Aladdin is brimming with pairings and interactions that range from questionable (although they’re fairly close in age, Aladdin is technically an adult dating a 15-year-old) to downright inappropriate (Jafar lusting after Jasmine, older women thirsty for Aladdin). But really the most troubling of all is how eager the Sultan is to marry Jasmine off to the full-grown adult suitors who keep coming to the palace. No wonder Rajah keeps biting those sketchy dudes coming up in his palace trying to score a child bride and all her wealth. Gross, man.
3. It’s completely fine to run off with an absolute stranger.
Perhaps the most patently frustrating thing about Aladdin is how utterly oblivious Jasmine is. I get that she’s been trapped in a palace living a very limited celebutante existence for far too long. But after immediately almost getting her hand chopped off in the city, Jasmine follows a guy she’s never met to his home in a remote and abandoned location and then takes food from him. Lest we need reminding, at this point, she doesn’t even know his name.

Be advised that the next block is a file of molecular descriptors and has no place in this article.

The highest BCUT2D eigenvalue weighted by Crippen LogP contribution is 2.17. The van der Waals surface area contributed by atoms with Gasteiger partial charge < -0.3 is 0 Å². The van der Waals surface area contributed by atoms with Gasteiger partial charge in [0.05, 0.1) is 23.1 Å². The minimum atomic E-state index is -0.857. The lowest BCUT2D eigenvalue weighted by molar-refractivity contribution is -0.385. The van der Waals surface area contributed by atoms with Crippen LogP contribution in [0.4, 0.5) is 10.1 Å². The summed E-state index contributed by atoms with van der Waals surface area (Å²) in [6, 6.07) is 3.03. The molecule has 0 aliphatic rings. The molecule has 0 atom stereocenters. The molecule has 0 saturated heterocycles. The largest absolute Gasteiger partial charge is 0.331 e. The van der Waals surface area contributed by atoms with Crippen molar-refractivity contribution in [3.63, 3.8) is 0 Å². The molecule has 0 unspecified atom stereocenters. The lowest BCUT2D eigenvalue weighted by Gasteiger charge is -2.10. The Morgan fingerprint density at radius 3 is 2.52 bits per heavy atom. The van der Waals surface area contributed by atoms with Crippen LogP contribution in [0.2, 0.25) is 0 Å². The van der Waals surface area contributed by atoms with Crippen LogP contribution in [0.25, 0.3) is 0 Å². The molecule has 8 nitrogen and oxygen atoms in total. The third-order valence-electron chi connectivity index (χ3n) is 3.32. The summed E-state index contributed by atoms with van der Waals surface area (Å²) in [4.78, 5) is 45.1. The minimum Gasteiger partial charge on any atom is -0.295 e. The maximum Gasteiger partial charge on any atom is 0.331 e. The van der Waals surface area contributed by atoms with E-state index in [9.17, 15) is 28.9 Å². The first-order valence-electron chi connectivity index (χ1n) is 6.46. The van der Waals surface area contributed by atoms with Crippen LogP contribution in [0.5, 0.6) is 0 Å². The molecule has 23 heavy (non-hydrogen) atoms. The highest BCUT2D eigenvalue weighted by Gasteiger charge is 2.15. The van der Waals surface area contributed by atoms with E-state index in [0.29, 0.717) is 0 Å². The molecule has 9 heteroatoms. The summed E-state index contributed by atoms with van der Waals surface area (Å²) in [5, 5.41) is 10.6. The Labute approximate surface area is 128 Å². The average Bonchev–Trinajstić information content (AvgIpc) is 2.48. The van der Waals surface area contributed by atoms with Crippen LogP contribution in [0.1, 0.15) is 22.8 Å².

In the film, they share a charming moment together and everything is fine, but in real life, that’s exactly how you end up in situations that could possibly lead to the need for trauma counseling. When the guards come to take her in, she grabs his hand and blindly jumps out of a window, plunging far below into a fluffy pile of grain storage. She got lucky; for all Jasmine knew, this stranger could have easily been the kind of mentally unstable person who goes around stealing and damaging public property.
After they’re picked up by the guards, as far as Jasmine knows, she got the stranger killed. And yet somehow that’s not enough to keep her from running away in the middle of the night with a literally identical stranger with slightly nicer clothing. Inconsiderate, impulsive, and oblivious, she and Aladdin a perfect match. They’ll make terrific monarchs someday.